We shot five hours' worth of material for Sunshine and roughly two hours were cut, so among others the leading actress's turn of the century café and promenading dress was left out. I can say in general that the costumes that I so anxiously awaited to see were barely or not at all visible. When I saw the film for the first time I couldn't asses my work realistically - in fact the situation is the same with stage performances too. I instinctively concentrate on, for example, whether a hat is being worn properly or not. Or what a hairdo is like. How the tie was tied. In one of the turn of the century scenes I was very annoyed by the fact that a non top-ranking actor was given a collar from the twenties. Some time always has to elapse before I can really judge a film or marvel it - even with my own work.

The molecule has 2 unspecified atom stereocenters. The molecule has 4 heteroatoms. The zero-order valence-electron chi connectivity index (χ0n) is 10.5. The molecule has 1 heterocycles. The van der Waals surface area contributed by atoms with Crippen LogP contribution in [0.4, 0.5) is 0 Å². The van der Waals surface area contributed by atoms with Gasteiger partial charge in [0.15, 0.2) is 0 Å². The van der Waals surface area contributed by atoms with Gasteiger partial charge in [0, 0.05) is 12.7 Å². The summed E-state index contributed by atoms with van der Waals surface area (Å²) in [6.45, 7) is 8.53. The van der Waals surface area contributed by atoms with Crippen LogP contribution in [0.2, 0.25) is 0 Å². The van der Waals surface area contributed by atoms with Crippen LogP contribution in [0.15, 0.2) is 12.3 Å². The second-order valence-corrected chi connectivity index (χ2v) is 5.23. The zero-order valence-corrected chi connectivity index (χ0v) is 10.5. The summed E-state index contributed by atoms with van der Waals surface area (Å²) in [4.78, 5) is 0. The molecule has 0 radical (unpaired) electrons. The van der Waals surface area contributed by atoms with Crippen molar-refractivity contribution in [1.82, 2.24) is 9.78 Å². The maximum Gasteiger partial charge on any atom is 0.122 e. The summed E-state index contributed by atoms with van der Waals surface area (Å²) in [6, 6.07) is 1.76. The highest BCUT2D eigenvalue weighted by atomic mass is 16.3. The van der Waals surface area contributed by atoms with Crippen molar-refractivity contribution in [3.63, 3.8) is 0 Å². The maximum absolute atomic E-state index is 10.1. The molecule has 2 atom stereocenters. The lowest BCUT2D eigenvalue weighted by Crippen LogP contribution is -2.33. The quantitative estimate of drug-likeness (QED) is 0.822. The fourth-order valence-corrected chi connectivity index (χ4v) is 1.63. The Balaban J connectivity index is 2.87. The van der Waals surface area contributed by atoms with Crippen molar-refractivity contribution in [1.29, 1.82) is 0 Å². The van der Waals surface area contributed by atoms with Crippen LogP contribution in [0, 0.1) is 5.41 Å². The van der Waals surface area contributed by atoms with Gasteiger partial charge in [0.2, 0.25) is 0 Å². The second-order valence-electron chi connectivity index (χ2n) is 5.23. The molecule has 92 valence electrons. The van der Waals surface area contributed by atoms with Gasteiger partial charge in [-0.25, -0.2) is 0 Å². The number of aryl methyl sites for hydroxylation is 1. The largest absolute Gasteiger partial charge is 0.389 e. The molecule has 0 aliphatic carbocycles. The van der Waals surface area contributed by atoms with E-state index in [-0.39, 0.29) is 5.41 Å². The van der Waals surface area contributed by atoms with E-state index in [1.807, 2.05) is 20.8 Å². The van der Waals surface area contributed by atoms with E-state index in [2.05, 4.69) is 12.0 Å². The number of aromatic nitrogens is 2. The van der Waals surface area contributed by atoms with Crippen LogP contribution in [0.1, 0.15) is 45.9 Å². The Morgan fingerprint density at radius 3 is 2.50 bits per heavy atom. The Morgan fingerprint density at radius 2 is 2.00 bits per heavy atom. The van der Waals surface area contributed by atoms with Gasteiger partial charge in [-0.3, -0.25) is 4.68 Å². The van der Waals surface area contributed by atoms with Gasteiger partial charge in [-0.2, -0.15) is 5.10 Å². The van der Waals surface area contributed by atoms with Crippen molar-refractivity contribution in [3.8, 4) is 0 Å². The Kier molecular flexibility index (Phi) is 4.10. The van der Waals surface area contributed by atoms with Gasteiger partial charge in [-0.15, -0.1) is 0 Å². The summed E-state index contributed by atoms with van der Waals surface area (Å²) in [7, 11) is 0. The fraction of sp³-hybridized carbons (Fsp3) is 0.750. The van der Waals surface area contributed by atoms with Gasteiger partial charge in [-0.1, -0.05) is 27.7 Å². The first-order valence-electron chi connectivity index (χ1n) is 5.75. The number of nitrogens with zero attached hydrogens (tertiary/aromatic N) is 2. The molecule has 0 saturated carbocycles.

I got hold of the materials and collected original clothes in Hungary - except for maybe four or five costumes that I ordered from Angels in London. I never thought that I had the chance to do this, but then it eventually turned out that they were incredibly expensive and didn't even show up in the film. The Viennese Lambert Hoffer was more of a help, but considering the total amount of ready costumes it was insignificant. Along with Jennifer Ehle's clothes I had nearly all the turn of the century costumes made by the specialists I tend to work with anyway. I can't even say that I set up a large workshop because every single task was performed by someone else.